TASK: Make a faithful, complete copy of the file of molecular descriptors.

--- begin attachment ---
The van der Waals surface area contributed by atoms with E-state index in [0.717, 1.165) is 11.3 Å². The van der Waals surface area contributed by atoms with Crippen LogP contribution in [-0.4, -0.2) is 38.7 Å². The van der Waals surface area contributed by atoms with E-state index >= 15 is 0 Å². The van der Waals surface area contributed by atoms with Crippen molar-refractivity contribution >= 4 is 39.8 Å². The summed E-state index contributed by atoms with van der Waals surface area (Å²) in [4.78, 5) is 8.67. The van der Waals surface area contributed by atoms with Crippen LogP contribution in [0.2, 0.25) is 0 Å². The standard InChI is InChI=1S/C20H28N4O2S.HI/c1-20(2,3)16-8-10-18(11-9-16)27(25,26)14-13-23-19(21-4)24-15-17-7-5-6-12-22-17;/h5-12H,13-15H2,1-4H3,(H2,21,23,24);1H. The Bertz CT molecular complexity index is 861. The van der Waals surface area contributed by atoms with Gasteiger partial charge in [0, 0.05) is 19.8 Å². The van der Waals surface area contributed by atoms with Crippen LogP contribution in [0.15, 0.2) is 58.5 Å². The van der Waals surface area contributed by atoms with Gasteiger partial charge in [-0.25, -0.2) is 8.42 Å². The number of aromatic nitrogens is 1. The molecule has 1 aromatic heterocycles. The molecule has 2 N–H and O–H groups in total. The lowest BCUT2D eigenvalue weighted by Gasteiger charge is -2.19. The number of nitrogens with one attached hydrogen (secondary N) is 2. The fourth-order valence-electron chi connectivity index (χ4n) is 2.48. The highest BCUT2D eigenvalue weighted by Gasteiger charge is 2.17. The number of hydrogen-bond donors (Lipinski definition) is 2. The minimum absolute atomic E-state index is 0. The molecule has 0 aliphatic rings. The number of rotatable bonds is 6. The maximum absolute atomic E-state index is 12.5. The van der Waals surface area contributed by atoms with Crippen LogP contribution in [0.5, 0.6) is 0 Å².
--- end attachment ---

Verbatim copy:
The van der Waals surface area contributed by atoms with E-state index in [0.717, 1.165) is 11.3 Å². The van der Waals surface area contributed by atoms with Crippen LogP contribution in [-0.4, -0.2) is 38.7 Å². The van der Waals surface area contributed by atoms with E-state index >= 15 is 0 Å². The van der Waals surface area contributed by atoms with Crippen molar-refractivity contribution >= 4 is 39.8 Å². The summed E-state index contributed by atoms with van der Waals surface area (Å²) in [4.78, 5) is 8.67. The van der Waals surface area contributed by atoms with Crippen LogP contribution in [0.2, 0.25) is 0 Å². The standard InChI is InChI=1S/C20H28N4O2S.HI/c1-20(2,3)16-8-10-18(11-9-16)27(25,26)14-13-23-19(21-4)24-15-17-7-5-6-12-22-17;/h5-12H,13-15H2,1-4H3,(H2,21,23,24);1H. The Bertz CT molecular complexity index is 861. The van der Waals surface area contributed by atoms with Gasteiger partial charge in [0, 0.05) is 19.8 Å². The van der Waals surface area contributed by atoms with Crippen LogP contribution in [0.15, 0.2) is 58.5 Å². The van der Waals surface area contributed by atoms with Gasteiger partial charge in [-0.25, -0.2) is 8.42 Å². The number of aromatic nitrogens is 1. The molecule has 1 aromatic heterocycles. The molecule has 2 N–H and O–H groups in total. The lowest BCUT2D eigenvalue weighted by Gasteiger charge is -2.19. The number of nitrogens with one attached hydrogen (secondary N) is 2. The fourth-order valence-electron chi connectivity index (χ4n) is 2.48. The highest BCUT2D eigenvalue weighted by Gasteiger charge is 2.17. The number of hydrogen-bond donors (Lipinski definition) is 2. The minimum absolute atomic E-state index is 0. The molecule has 0 aliphatic rings. The number of rotatable bonds is 6. The maximum absolute atomic E-state index is 12.5. The van der Waals surface area contributed by atoms with Crippen LogP contribution in [0.5, 0.6) is 0 Å².